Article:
European Escapades

The Rain in Spain Is Mainly On Us

18

Apr

2010

View of Pena Montana Reception and the Mountains beyond
View of Pena Montana Reception and the Mountains beyond

Ok, so we took a few days out in Peña Montana and it was funny how this bustling campsite changed over the weekend and into a weekday, as all the Spanish that had invaded the site, slowly left for home and work the next day. Seems the complete mayhem we had arrived in, was an aberration over the Easter holiday weekend and all went back to normal once it was over. It turned into a nice quiet campsite, but with all the facilities still open for our use and enjoyment. The only issue we had with our campsite was the small onsite restaurant, where we had two pizza’s one evening for a quick dinner and sitting in the bar, to finally get our new website online for you guys.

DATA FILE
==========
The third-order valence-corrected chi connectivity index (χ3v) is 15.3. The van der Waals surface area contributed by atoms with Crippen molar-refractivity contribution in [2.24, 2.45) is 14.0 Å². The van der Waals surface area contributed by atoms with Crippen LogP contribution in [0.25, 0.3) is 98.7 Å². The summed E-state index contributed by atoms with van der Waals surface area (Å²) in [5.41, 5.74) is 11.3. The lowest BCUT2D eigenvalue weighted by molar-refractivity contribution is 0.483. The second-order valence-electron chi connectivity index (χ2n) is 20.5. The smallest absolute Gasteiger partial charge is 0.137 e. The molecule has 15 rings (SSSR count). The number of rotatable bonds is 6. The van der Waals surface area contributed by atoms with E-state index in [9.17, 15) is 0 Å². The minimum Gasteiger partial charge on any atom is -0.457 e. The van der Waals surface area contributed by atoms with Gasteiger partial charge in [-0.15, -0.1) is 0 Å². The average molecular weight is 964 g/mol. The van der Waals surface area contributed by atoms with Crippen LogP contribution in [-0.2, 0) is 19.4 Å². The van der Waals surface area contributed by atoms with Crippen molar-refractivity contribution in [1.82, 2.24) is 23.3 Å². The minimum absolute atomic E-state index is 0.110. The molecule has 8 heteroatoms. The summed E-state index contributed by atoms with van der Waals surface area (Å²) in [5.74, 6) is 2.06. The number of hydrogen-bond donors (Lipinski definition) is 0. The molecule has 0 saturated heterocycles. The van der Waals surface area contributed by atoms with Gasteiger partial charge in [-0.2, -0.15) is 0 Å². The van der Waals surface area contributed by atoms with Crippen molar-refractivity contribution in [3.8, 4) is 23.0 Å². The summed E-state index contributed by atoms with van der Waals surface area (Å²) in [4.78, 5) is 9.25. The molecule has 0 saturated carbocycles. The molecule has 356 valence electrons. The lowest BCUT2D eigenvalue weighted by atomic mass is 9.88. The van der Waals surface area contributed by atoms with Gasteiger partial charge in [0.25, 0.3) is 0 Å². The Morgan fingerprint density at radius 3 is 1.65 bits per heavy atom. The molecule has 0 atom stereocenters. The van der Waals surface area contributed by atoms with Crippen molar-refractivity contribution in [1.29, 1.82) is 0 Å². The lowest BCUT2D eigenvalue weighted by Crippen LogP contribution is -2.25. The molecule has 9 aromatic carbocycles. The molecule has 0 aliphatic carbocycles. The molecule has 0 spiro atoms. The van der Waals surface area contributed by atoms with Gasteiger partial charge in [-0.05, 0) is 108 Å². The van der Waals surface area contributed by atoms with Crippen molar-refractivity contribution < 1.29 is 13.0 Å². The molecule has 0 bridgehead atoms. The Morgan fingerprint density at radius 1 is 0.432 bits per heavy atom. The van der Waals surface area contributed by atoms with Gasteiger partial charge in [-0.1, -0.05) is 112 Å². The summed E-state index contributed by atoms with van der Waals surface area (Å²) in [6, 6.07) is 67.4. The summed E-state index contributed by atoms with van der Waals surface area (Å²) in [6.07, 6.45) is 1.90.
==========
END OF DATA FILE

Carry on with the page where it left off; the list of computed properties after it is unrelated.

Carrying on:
At €9 each they were very expensive for what they were, and I couldn’t recommend the restaurant, even though the pizza’s seemed to be homemade. One of the things we also noticed was the way a number of the local population camp. It’s not what I would call camping in the English sense, as they seem not only to come with a caravan and large awning. They also had separate kitchen tent and a separate toilet tent along with all the homely possessions like two meter tall fried freezers and plasma TV’s for the kids. One family took over six hours to pack up for the day and we are convinced that they filled the car up on one occasion and left, only to arrive back empty two hours later for more stuff. The site currently is one of our favourite campsites we have stayed at in Spain and we would recommend it to anyone with no qualms.

The Old Town of Ainsa
The Old Town of Ainsa